At the annual Spring Benefit Brunch in April, Chicago Methodist Senior Service (CMSS) debuted its brand new therapeutic music and wellness program, Sounds of Healing. This innovative program will incorporate individualized therapeutic music into the overall healthcare plans of CMSS residents, helping manage stress, promote healing and enhance memory.
One goal of Sounds of Healing is to partner with more local music organizations and bring their talents to performances and programs at CMSS. At the Spring Benefit Brunch, guests enjoyed a performance from the Civic Fellows of the Chicago Symphony Orchestra, who have been visiting Wesley Place and Hartwell Place residents with memory loss for the past several months. As part of the Civic Fellowship, these emerging musicians facilitate projects across Chicago and implement community programs in schools and organizations like CMSS.
The fellows shared with us why they’re part of the program, why they enjoy working with CMSS residents and what the benefits of music are for older adults.
What brought you to the Civic Fellows?
Philip (cello): I had been wanting to move to Chicago for many years, and the Civic Fellowship struck me as a great way to do that. Once I started doing more research into the fellowship, I began to realize how special the program is. There are so few jobs out there that see community engagement and education as their central mission. I feel so honored to be a part of a group that allows me to prioritize those things.
Rebecca (viola): The Civic Fellows keep very busy each season with a variety of community-based musical projects, including songwriting residencies in youth prisons, performing at CPS schools all over the city, regular chamber concerts and more! I was excited about the fellowship because of the huge variety of these projects, as well as the opportunity to create our own community initiatives. I love the work we do; it feels like we are making a real difference in our community, above and beyond a conventional orchestra concert.
Why did you get involved in partnering with CMSS?
Philip (cello): When we began coming up with ideas for this project we were very quickly drawn to music’s ability to help individuals with memory loss. Once we met with CEO and President Bill Lowe, Director of Volunteer Services Ann Brennan and Music Programming Coordinator Henri Harps, their enthusiasm for the organization and for our project told us that we had a great partner in CMSS.
What do you like most about your experience partnering with CMSS?
Queenie (violin): It’s hard to say! But I truly enjoyed getting to know each resident at Hartwell Place, and equally so, working with the amazing staff there. It’s really a wonderful organization and partnering with them and making music together with the residents and their family members has been a very heartwarming experience.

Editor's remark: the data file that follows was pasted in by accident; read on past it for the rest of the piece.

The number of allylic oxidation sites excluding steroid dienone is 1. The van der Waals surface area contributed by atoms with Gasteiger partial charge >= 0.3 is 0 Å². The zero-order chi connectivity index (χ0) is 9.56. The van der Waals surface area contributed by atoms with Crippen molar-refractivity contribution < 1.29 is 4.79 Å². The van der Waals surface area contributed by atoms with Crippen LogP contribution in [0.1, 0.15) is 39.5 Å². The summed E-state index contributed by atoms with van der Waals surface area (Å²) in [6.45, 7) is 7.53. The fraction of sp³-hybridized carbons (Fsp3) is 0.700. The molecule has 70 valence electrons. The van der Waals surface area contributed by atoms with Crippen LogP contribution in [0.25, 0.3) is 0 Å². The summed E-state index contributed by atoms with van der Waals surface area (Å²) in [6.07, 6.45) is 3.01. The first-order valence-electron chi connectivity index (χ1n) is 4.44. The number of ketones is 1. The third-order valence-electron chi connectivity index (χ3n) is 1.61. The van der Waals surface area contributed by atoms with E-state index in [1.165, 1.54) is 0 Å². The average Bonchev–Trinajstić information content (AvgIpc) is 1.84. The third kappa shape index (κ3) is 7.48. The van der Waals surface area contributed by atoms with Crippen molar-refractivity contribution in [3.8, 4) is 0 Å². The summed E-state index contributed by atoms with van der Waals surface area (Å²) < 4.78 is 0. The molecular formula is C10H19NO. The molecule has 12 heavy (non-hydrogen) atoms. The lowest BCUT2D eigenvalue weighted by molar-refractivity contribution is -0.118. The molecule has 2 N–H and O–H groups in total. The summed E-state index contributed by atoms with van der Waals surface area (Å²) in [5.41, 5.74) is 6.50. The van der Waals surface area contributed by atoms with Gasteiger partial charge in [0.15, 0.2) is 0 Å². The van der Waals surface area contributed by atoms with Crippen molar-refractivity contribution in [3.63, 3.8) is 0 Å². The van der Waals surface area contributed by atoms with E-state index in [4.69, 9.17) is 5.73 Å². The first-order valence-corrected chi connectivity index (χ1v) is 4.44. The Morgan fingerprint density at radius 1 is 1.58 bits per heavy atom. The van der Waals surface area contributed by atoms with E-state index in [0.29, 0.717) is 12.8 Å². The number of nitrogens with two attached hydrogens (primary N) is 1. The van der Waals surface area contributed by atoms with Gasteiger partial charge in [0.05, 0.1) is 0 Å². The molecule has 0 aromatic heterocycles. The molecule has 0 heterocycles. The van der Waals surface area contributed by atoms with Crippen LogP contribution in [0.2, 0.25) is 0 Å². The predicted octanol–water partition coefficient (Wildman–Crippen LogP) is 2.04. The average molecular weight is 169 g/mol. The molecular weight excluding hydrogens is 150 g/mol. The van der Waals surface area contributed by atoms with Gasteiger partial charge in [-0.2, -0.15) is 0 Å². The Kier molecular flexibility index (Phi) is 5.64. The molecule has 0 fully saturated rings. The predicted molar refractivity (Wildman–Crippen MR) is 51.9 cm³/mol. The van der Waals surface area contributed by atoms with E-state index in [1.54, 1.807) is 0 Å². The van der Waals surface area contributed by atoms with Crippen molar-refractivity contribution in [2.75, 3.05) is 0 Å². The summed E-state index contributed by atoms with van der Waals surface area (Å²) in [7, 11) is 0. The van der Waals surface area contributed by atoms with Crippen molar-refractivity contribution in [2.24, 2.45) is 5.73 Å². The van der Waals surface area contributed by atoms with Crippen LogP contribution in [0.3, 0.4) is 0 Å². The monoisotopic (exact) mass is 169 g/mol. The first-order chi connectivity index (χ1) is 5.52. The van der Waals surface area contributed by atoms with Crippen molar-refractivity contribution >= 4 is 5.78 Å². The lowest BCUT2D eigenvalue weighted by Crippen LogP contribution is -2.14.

Rebecca (viola): It has been the most lovely experience. If I had to pick a favorite part it would be the friendships we built with the residents at Hartwell Place. Seeing their smiles, singing with them, dancing with them; our Sunday visits quickly became the highlight of our week.
Philip (cello): For me the easy answer here is the residents. We met such incredible people at Hartwell Place. I should mention that working with caregivers at Hartwell was an inspiration for me. Seeing their passion for caring for these residents was a truly beautiful thing.
In your experience, how does music impact older adults?
Queenie (violin): Not only does music provide a part of their day that is stimulating and uplifting, but it’s also proven to be therapeutic. We worked specifically at Hartwell Place because we were hoping to bring music to people with memory loss. Music cannot heal this progressive disease, but it can enrich the community and make their days a little brighter, and that was our goal.
Rebecca (viola): Engaging with music can result in higher cognitive function, decreased depression, and improved quality of life. Some scientists theorize that musical memory pathways in the brain do not deteriorate over time the way language and visual memory pathways do. In our sessions at Hartwell we saw a number of positive responses. Many residents would sing and clap along to familiar songs. Many would smile and some would even get up and dance!
What are you most looking forward to in your career as a musician?
Queenie (violin): I am most looking forward to continuing this kind of work! I thoroughly enjoy playing in classical settings like symphony orchestra and chamber music, but reaching out to local organizations and being able to make such a wonderful partnership and project like this happen has also been incredibly enriching. I am looking forward to not only performing in my career but also to finding ways to give back to the community around me.
We’re excited to see what’s in store for our partnerships with the Civic Fellows of the Chicago Symphony Orchestra and other music organizations throughout Chicago. Learn more about music programming and other life enrichment efforts at CMSS here.